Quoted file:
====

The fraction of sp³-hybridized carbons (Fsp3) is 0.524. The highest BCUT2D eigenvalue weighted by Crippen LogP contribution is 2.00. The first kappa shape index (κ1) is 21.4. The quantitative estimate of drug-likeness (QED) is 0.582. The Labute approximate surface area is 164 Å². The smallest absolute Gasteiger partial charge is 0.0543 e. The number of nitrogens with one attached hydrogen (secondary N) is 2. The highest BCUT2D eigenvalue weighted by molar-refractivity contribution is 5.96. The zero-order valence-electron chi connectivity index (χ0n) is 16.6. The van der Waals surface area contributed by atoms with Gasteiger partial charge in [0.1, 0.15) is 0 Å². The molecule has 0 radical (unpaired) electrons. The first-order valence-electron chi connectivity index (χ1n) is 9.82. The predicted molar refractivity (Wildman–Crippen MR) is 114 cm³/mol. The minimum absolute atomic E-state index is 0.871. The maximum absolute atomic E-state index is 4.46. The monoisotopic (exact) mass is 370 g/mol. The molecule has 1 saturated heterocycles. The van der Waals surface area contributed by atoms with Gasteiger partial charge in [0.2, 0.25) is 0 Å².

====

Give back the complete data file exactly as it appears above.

The fraction of sp³-hybridized carbons (Fsp3) is 0.524. The highest BCUT2D eigenvalue weighted by Crippen LogP contribution is 2.00. The first kappa shape index (κ1) is 21.4. The quantitative estimate of drug-likeness (QED) is 0.582. The Labute approximate surface area is 164 Å². The smallest absolute Gasteiger partial charge is 0.0543 e. The number of nitrogens with one attached hydrogen (secondary N) is 2. The highest BCUT2D eigenvalue weighted by molar-refractivity contribution is 5.96. The zero-order valence-electron chi connectivity index (χ0n) is 16.6. The van der Waals surface area contributed by atoms with Gasteiger partial charge in [0.1, 0.15) is 0 Å². The molecule has 0 radical (unpaired) electrons. The first-order valence-electron chi connectivity index (χ1n) is 9.82. The predicted molar refractivity (Wildman–Crippen MR) is 114 cm³/mol. The minimum absolute atomic E-state index is 0.871. The maximum absolute atomic E-state index is 4.46. The monoisotopic (exact) mass is 370 g/mol. The molecule has 1 saturated heterocycles. The van der Waals surface area contributed by atoms with Gasteiger partial charge in [0.2, 0.25) is 0 Å².